12.30.2010

12.29.10 Reviews

Scalped #44 (DC/Vertigo): Davide Furno helps Jason Aaron deliver what is superficially an end of the line story for Baylis Earl Nitz. Like nearly every issue of Scalped, it completely defies expectation and takes a hard left when the audience was leaning right. Nitz faces off with his handler, Chief Red Crow, and eventually some Jordanian terrorists, which drastically changes the direction of his FBI mandate on the Rez. Furno’s blocky and angular style is a good match for the rigid tone of the story, yet there are some nuanced background details I’ve not seen before from him, which seem to echo someone like Sean Murphy. This issue bristles with the same visceral sex, danger, and power that the entire series runs on. It’s a very small quibble, but Nitz makes a reference to his handler being out of Langley. Well, usually Langley is for the CIA, Quantico would actually be for the FBI. But, I’m just nitpicking. At the end of it all, Aaron reverses a very tried and true writing trick. The adage is to put your protagonist where they’d least like to be in order to illicit the most drama from them. Well, Nitz wants to die. So, what does Jason Aaron do? He makes him a hero instead. Grade A.

Echo #27 (Abstract Studio): I am seriously running out of ways to explain the strengths of Terry Moore and this title. Storywise, yeah, Julie is still growing and Ivy is still regressing mentally and physically. There are confessions along the way as Ivy puts into play one last hail mary pass with the denouement rapidly approaching as the series winds down to issue 30. There is a brutal and inventive killing staged in a body bag, which happens so professionally and discreetly, you can almost miss it. But the thing I noticed more than anything was the ability of Moore to depict these emotionally complex postures and facial expressions. He really is the best. He doesn’t just show first tier emotions like “happy” or “sad,” but more intricate and overlapping feelings like exasperation, panic, jealousy, and longing. Grade A.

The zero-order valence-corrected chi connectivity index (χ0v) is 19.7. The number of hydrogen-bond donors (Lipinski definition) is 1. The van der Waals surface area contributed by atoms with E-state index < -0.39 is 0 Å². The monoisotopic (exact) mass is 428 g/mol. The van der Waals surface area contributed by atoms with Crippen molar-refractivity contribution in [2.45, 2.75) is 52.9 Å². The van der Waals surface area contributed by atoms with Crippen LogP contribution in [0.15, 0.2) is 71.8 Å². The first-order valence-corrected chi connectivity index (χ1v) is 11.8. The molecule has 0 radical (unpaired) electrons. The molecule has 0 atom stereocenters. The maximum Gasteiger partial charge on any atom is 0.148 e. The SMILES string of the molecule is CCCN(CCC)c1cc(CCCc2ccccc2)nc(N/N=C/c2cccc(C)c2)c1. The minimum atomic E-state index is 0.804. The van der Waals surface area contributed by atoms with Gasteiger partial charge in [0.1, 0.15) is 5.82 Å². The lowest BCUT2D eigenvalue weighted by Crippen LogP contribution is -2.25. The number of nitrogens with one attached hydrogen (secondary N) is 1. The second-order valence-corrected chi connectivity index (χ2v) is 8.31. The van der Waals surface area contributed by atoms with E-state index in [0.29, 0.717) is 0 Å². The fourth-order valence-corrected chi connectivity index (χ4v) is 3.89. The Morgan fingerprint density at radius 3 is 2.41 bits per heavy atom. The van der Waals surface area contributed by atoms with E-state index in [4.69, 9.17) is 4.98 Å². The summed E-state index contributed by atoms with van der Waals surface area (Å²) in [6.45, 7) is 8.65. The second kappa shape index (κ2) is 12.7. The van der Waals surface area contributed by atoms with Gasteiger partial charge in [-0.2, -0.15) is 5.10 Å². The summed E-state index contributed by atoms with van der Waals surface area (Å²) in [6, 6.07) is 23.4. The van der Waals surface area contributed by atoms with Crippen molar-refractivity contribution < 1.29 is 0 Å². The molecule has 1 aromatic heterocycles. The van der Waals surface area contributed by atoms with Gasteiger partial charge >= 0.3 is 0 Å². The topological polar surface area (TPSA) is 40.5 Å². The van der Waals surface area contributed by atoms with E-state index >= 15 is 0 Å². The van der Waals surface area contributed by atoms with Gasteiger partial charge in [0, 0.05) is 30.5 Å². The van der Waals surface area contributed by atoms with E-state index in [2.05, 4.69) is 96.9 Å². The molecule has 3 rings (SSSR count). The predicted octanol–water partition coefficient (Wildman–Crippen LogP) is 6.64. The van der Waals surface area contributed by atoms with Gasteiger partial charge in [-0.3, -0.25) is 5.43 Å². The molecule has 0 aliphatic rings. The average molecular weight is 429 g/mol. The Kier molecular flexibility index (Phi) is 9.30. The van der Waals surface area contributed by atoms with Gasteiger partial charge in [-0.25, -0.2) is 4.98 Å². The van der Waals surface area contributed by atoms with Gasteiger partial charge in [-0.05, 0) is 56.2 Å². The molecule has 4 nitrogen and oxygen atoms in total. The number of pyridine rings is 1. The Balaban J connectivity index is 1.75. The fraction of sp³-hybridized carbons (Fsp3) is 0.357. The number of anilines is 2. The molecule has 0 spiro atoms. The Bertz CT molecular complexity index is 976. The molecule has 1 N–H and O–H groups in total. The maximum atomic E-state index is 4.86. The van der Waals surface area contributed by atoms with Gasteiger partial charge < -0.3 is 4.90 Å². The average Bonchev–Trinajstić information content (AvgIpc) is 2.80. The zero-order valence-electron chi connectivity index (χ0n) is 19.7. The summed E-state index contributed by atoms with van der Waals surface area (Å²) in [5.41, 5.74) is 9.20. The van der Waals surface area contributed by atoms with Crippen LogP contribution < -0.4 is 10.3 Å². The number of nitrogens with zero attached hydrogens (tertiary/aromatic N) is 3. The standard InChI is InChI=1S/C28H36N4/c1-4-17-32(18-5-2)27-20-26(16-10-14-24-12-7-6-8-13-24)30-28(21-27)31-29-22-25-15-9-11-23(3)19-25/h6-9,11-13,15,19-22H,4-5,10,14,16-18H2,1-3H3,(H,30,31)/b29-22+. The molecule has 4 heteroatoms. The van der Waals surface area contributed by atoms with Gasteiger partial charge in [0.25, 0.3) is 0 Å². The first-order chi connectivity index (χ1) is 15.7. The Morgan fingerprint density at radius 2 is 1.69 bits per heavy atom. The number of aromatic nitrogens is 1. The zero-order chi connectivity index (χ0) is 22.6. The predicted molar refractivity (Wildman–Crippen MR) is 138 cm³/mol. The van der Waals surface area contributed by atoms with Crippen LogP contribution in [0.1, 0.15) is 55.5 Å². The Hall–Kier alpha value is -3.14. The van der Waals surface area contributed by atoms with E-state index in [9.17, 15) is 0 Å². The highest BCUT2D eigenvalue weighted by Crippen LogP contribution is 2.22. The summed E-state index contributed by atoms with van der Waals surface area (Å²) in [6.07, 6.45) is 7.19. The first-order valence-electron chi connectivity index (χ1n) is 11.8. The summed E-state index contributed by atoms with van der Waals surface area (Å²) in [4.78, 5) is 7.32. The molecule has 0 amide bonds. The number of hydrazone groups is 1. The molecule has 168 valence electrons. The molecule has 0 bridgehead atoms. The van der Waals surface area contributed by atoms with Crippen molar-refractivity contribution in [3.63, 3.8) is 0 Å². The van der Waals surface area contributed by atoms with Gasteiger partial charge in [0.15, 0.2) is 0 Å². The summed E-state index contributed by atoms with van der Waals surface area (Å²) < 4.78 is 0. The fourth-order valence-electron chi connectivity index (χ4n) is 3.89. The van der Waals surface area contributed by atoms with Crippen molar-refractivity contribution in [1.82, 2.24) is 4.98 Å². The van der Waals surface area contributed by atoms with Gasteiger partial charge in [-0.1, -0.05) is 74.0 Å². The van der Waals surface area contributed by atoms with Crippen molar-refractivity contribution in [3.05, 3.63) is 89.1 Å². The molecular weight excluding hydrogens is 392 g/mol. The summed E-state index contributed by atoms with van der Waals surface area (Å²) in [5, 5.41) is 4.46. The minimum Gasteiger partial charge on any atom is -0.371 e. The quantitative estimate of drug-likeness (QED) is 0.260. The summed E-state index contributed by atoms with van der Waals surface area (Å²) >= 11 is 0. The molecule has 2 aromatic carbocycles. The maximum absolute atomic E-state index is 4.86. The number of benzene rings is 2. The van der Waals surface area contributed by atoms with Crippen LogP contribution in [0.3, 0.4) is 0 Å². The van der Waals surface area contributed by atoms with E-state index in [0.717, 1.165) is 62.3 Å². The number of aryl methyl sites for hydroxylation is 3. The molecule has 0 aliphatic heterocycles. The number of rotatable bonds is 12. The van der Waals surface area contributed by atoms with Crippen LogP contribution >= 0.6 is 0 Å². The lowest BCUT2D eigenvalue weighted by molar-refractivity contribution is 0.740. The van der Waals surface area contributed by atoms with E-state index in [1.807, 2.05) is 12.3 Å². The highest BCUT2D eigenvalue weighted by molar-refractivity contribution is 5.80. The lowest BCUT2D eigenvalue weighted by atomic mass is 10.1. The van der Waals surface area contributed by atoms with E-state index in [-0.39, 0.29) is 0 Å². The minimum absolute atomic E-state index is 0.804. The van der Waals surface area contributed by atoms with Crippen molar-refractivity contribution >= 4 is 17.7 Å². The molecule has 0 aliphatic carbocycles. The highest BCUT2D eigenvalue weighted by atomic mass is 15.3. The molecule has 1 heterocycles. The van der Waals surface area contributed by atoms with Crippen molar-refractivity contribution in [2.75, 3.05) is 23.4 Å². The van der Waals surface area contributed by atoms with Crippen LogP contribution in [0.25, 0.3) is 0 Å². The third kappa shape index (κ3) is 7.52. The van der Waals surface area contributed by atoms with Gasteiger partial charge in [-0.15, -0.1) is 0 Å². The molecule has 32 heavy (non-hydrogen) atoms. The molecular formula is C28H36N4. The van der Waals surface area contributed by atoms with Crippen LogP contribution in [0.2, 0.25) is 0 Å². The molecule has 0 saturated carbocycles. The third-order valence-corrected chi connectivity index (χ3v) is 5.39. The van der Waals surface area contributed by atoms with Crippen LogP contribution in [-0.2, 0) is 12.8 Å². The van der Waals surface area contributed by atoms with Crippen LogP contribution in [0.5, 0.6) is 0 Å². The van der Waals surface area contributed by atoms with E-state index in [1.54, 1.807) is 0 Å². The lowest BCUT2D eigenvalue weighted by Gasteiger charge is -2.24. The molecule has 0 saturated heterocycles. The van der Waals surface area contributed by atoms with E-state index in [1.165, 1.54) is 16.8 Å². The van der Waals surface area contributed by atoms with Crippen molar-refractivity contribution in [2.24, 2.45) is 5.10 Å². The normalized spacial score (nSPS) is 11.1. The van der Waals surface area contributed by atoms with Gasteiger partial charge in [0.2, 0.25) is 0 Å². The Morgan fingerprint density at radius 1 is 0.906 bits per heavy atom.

SHIELD #5 (Marvel): There’s a tone to the writing here that has a certain gravitas to it I really enjoy. It’s there in the Hickman lines like the “razor’s edge between personal pragmatism and the dream of something better.” Weaver delivers the visual delight as usual, the big double page shot 600,000 years in the future, with a broken moon, an aging star, and pyramid ruins in a jungle lost to time is really impressive. There are fun elements to the story. One particularly ambitious sequence involves the transmutation of elements vis-à-vis SHIELD internal politics. It comments on the natural world progressing into binary opposed paradigms once humans get involved. It’s pretty cerebral stuff thematically, yet I still feel lost when it comes to any actual story taking place. We’re 5 issues in and I’m still not sure why anyone is doing any of the things they seem to be doing, or what the ultimate objective is. The set pieces along the way are fun, though. Nathaniel Richards and Howard Stark in their 1950’s, steampunk, MIB, Batmobile, Transformer thing? Yeah, that’s cool. Hickman even gets a nod in to Matt Fraction’s Nikola Tesla story The Five Fists of Science. At the end though, I can’t help but think narrative clarity is being sacrificed for highly engaging aesthetics. Grade B+.

0 Comments:

Post a Comment

Links to this post:

Create a Link

<< Home